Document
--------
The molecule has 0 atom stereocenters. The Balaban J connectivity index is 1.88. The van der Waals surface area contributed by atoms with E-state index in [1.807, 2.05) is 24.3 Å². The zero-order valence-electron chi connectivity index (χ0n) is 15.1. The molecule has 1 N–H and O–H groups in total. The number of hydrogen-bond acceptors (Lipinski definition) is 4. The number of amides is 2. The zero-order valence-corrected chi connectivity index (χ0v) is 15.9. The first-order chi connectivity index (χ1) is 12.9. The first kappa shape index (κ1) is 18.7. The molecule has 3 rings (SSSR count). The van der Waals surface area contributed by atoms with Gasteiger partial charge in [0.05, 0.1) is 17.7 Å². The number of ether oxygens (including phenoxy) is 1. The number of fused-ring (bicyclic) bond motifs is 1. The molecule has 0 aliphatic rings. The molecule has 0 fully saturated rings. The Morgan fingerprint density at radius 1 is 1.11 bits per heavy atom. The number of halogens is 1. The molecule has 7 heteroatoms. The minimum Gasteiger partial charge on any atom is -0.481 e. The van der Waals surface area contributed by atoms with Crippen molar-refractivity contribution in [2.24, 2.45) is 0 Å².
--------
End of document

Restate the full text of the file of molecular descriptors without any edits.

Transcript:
The molecule has 0 atom stereocenters. The Balaban J connectivity index is 1.88. The van der Waals surface area contributed by atoms with E-state index in [1.807, 2.05) is 24.3 Å². The zero-order valence-electron chi connectivity index (χ0n) is 15.1. The molecule has 1 N–H and O–H groups in total. The number of hydrogen-bond acceptors (Lipinski definition) is 4. The number of amides is 2. The zero-order valence-corrected chi connectivity index (χ0v) is 15.9. The first-order chi connectivity index (χ1) is 12.9. The first kappa shape index (κ1) is 18.7. The molecule has 3 rings (SSSR count). The van der Waals surface area contributed by atoms with Gasteiger partial charge in [0.05, 0.1) is 17.7 Å². The number of ether oxygens (including phenoxy) is 1. The number of fused-ring (bicyclic) bond motifs is 1. The molecule has 0 aliphatic rings. The molecule has 0 fully saturated rings. The Morgan fingerprint density at radius 1 is 1.11 bits per heavy atom. The number of halogens is 1. The molecule has 7 heteroatoms. The minimum Gasteiger partial charge on any atom is -0.481 e. The van der Waals surface area contributed by atoms with Crippen molar-refractivity contribution in [2.24, 2.45) is 0 Å².